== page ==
Saturday, August 1, 2009

The Bonesetter's Daughter by Amy Tan

Rating: 3.5 stars
Pages: 368
Genre: Fiction (Chinese-American)
Series: No
Publication Date: 2001

Synopsis (From Google Books):
Ruth Young and her widowed mother, LuLing, have always had a tumultuous relationship. Now, before she succumbs to forgetfulness, LuLing gives Ruth some of her writings, which reveal a side of LuLing that Ruth has never known. . . .

In a remote mountain village where ghosts and tradition rule, LuLing grows up in the care of her mute Precious Auntie as the family endures a curse laid upon a relative known as the bonesetter. When headstrong LuLing rejects the marriage proposal of the coffinmaker, a shocking series of events are set in motion–all of which lead back to Ruth and LuLing in modern San Francisco. The truth that Ruth learns from her mother’s past will forever change her perception of family, love, and forgiveness.


Amy Tan has a gift of writing about the mother and daughter experience. One that transcends race or culture. The Bonesetter's Daughter is about the experience of a daughter coming to terms with her mother's illness and past. Just like the characters in The Joy Luck Club Ruth and her mother LuLing have a difficult relationship. Mostly do to the fact that the mother grow up in China and her daughter was raised in America. It is also a story of a daughter learning to appreciate her mother and culture a little more.

The Bonesetter's Daughter is a lot like The Joy Luck Club. It has fewer main characters. But Ruth and LuLing's relationship is almost exactly like that between the mothers and daughters featured in The Joy Luck Club. There is friction because Ruth does not understand her mother. Her mother is from China and after moving to America held on to a lot of her Chinese Culture. LuLing has been in the United States for almost 50 years yet doesn't speak or understand English that well. LuLing is also secretive of her past. All these situations lead to a very strained relationship that leave both Ruth and LuLing feeling unappreciated and misunderstood by one another.

The story is told from two points of view. The first person point of view is told by LuLing when she is describing her experience in China. The third person point of view in current times. It is the first person point of view that is the most catching. LuLing voice is powerful. The imagery and language that Tan uses to describe what she (LuLing) went through was fantastic. It expressed not only what the character was going through but the myths and beliefs that are part of Chinese culture. The strength in the story lies in the first person narrative of LuLings story.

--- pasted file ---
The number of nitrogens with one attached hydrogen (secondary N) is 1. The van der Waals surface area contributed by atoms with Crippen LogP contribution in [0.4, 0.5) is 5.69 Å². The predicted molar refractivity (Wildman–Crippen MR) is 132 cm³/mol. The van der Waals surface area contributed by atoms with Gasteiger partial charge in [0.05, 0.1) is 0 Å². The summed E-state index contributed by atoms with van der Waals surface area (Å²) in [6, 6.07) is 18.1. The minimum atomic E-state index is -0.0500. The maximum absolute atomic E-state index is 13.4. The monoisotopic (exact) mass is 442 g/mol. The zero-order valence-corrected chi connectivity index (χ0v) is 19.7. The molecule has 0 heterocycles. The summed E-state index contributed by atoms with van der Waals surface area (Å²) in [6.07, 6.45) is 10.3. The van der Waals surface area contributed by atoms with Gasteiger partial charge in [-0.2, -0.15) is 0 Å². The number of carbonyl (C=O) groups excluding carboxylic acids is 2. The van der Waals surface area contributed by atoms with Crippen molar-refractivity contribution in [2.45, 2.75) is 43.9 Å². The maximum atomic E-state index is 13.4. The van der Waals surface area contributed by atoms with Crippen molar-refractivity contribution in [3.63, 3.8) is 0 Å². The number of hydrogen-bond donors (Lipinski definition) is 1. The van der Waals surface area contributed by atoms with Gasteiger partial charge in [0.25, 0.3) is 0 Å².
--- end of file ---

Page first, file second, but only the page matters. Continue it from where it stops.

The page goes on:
The one major draw back with the story is that there are a lot of similarities between The Joy Luck Club and The Bonesetter's Daughter. Ruth and LuLing's characters and circumstances could have been switched with any of the mother-daughter pairs in The Joy Luck Club and they would not have been out of place. It makes theme and relationship between them appear recycled and therefore the outcome is not a surprise.

Also, there has been criticism online that Tan has a tendency to use stereotypes in her writing. I noticed that in this novel but that could be because I was looking for it.

Pros: Imagery, Storyline, Characters
Cons: Formula, Stereotypes, Predictable

Overall Recommendation:

Highly recommended with a precaution: If you have read The Joy Luck Club (or maybe any of her others works) the style and formula are easy noticeable and takes away some of the impact of the story.

TBR Challenge (12 out of 12 Books)

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  1. I read both Tan books, but there were many years between them, so the repetition, tho noticeable, didn't bother me that much.

  2. I think that was my problem. I read The Joy Luck Club not to long ago. Therefore it is still fresh in my mind and I was able to pull details and characters from it to compare to The Bonesetter's Daughter